That thing is pretty good, but has too much of the authors (often bad) attitude strung through it.
When people ask about different kinds of EDM's out there, I typically point them to beatport.com and tell them to just go look at the different pages available on the 'Genres' drop-down. It's an excellent way to quickly understand the difference between the bazillion varieties of EDM (it breaks it down into 16 or so genres, which still means a bunch aren't listed or are munged together.)
BBadger wrote:That music sounds like every other EDM beat you'll hear anywhere on the playa. There's not even a melody anyone could identify.
What really caught my attention was that dude holding that laser and moving it to the beat... If that beam were to hit your eye you'd be blinded, and not just flash blinded, possibly some serious damage, especially given the lighting conditions. Notice how the beam flashes the camera: it's hitting objects at eye-level. Some day a major blinding incident is going to occur, maybe not at Burning Man, but somewhere, and the FDA is going to clamp down on them like Australia and Sweden. It's going to suck, and I'm going to be pissed.
Schtev wrote:I'm no expert. But I'm thinking a handheld laser passing over your eye during an arc isn't gonna permanently damage you. I would think it'd have to be a sustained beam for a few seconds.
DrYes wrote:So what kind of lasers do they use at big shows? Like this, starting at 2:05. Are those not actually lasers at all, or are they diffused enough by the time they hit the audience that it's not an issue?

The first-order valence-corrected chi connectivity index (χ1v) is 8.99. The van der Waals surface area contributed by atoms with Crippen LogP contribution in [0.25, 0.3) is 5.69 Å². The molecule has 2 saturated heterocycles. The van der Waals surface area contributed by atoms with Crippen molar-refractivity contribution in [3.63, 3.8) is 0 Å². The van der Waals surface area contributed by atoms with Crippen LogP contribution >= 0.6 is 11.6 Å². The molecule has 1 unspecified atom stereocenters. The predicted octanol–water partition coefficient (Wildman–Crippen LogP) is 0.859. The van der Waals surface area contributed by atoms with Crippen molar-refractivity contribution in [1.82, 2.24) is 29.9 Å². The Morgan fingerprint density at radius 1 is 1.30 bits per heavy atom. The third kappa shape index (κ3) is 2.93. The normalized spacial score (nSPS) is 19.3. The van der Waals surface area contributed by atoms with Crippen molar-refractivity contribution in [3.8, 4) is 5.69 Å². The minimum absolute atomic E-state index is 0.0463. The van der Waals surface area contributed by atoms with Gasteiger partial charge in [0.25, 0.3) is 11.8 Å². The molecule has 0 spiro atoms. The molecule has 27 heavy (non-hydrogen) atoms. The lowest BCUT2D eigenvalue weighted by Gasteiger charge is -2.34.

BBadger wrote:DrYes wrote:So what kind of lasers do they use at big shows? Like this, starting at 2:05. Are those not actually lasers at all, or are they diffused enough by the time they hit the audience that it's not an issue?
For these kinds of shows, the lasers as set up by professional laser show operators. In order to ensure that there are no liability problems, these laser show operators ensure that their lasers are either 1) completely out of reach (3m above peoples heads is usually the standard), or 2) the maximum permissible exposure (MPE) measured for all locations that the laser directly interacts with people falls below Class 1 laser standards (i.e. usually 0.5-1mW or less).
The latter takes quite a bit time and measurement. For lasers that are not eye-safe at aperture (the opening), they can be made safe if they move fast enough, or spread out enough to not be an eye hazard. However, the operator needs to ensure that the laser cannot get stuck in a position due to mechanical problems, or that if there are mechanical problems, the lasers will shut off.
The work and liability of ensuring that laser shows work right is one reason why audience scanning is not as popular in the US as in Europe. Usually only large venues will have the resources to ensure that MPE levels are maintained for audience scanning. Supposedly, the people at the Laser Genome project this year were fully compliant with their laser safety measures, including FAA variances. The group that did One-Mile-Clock in 2011 may not have been up to those standards, but they did take measures to ensure that the beam intensity at points it intersected on the playa (e.g. the temple) were low power enough that reflections from stuff, like the crystals, would not blind people (they also ensured that beams would terminate on hills).
In many ways I like that Burning Man is "lawless" with respect to lasers, at least on art and safely installed. It means we get to see lasers used in ways that usually can't be seen because of liability issues. However, I get really wary of handheld lasers or stuff like that where people just aren't aware that they could blind someone with their toy.
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